The string equality operators compare string values rather than string references. When two separate string instances contain the exact same sequence of characters, the values of the strings are equal, but the references are different. As described in §7.9.6, the reference type equality operators can be used to compare string references instead of string values.

Delegate equality operators

Every delegate type implicitly provides the following predefined comparison operators:

bool operator ==(System.Delegate x, System.Delegate y);

bool operator !=(System.Delegate x, System.Delegate y);

Two delegate instances are considered equal as follows:

If either of the delegate instances is null, they are equal if and only if both are null.

If either of the delegate instances has an invocation list (§15.1) containing one entry, they are equal if and only if the other also has an invocation list containing one entry, and either:

both refer to the same static method, or

both refer to the same non-static method on the same target object.

If either of the delegate instances has an invocation list containing two or more entries, those instances are equal if and only if their invocation lists are the same length, and each entry in one’s invocation list is equal to the corresponding entry, in order, in the other’s invocation list.

Note that delegates of different types can be considered equal by the above definition, as long as they have the same return type and parameter types.

The is operator

The is operator is used to dynamically check if the run-time type of an object is compatible with a given type. The result of the operation e is T, where e is an expression and T is a type, is a boolean value indicating whether e can successfully be converted to type T by a reference conversion, a boxing conversion, or an unboxing conversion. The operation is evaluated as follows:

If the compile-time type of e is the same as T, or if an implicit reference conversion (§6.1.4) or boxing conversion (§6.1.5) exists from the compile-time type of e to T:

If e is of a reference type, the result of the operation is equivalent to evaluating e != null.

If e is of a value type, the result of the operation is true.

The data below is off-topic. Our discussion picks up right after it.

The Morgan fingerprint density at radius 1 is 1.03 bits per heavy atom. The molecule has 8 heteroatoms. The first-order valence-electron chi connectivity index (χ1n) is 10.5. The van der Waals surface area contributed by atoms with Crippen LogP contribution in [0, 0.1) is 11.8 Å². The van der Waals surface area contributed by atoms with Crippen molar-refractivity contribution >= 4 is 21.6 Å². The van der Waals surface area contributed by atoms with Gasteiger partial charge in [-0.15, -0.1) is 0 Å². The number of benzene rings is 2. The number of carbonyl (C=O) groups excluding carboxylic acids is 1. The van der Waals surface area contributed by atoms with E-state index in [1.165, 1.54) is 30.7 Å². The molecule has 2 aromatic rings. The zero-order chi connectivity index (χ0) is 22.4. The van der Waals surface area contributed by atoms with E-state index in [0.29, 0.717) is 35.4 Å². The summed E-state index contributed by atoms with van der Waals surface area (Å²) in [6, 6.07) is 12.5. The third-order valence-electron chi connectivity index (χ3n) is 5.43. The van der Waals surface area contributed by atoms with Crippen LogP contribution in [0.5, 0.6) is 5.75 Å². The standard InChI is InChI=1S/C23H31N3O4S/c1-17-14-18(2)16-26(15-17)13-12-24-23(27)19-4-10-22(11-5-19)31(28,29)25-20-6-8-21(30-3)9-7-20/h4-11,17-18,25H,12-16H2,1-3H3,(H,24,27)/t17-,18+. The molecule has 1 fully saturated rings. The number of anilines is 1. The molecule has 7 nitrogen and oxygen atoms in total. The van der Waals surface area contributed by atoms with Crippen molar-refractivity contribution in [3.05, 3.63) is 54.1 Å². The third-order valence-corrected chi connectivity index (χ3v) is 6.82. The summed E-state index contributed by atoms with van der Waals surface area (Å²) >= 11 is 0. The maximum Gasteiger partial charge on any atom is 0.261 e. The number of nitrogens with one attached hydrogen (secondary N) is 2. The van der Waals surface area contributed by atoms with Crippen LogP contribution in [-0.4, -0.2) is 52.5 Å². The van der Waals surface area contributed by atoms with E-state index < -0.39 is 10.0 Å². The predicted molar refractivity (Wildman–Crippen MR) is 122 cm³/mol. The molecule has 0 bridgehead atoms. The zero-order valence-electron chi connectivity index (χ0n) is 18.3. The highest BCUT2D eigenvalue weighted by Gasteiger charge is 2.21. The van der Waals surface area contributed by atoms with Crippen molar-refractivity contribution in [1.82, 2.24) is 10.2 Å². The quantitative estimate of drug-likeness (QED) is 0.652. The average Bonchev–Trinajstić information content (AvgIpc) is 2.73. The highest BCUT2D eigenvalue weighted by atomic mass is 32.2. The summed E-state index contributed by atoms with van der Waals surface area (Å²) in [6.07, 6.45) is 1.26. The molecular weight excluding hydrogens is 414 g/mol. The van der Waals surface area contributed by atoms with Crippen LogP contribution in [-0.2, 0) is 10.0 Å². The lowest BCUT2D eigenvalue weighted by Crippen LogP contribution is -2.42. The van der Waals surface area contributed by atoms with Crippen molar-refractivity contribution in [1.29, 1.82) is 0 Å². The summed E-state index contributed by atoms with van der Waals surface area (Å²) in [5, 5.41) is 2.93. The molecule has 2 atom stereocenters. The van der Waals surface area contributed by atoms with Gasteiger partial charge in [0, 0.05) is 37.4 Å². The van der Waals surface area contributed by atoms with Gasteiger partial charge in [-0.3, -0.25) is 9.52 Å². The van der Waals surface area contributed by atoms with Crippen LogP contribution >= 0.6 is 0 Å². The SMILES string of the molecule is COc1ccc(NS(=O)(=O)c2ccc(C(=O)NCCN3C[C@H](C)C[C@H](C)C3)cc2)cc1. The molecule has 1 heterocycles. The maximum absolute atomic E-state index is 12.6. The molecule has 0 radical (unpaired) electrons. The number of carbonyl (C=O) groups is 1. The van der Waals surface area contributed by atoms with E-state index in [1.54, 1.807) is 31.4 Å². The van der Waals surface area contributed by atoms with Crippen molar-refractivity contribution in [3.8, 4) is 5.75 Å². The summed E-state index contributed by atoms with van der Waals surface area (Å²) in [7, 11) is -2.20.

Otherwise, if an explicit reference conversion (§6.2.3) or unboxing conversion (§6.2.4) exists from the compile-time type of e to T, a dynamic type check is performed:

If the value of e is null, the result is false.

Otherwise, let R be the run-time type of the instance referenced by e. If R and T are the same type, if R is a reference type and an implicit reference conversion from R to T exists, or if R is a value type and T is an interface type that is implemented by R, the result is true.

Otherwise, the result is false.

Otherwise, no reference or boxing conversion of e to type T is possible, and the result of the operation is false.

Note that the is operator only considers reference conversions, boxing conversions, and unboxing conversions. Other conversions, such as user defined conversions, are not considered by the is operator.

The as operator

The as operator is used to explicitly convert a value to a given reference type using a reference conversion or a boxing conversion. Unlike a cast expression (§7.6.8), the as operator never throws an exception. Instead, if the indicated conversion is not possible, the resulting value is null.

In an operation of the form e as T, e must be an expression and T must be a reference type. The type of the result is T, and the result is always classified as a value. The operation is evaluated as follows:

If the compile-time type of e is the same as T, the result is simply the value of e.

Otherwise, if an implicit reference conversion (§6.1.4) or boxing conversion (§6.1.5) exists from the compile-time type of e to T, this conversion is performed and becomes the result of the operation.

Otherwise, if an explicit reference conversion (§6.2.3) exists from the compile-time type of e to T, a dynamic type check is performed:

If the value of e is null, the result is the value null with the compile-time type T.

Otherwise, let R be the run-time type of the instance referenced by e. If R and T are the same type, if R is a reference type and an implicit reference conversion from R to T exists, or if R is a value type and T is an interface type that is implemented by R, the result is the reference given by e with the compile-time type T.

Otherwise, the result is the value null with the compile-time type T.

Otherwise, the indicated conversion is never possible, and a compile-time error occurs.

Note that the as operator only performs reference conversions and boxing conversions. Other conversions, such as user defined conversions, are not possible with the as operator and should instead be performed using cast expressions.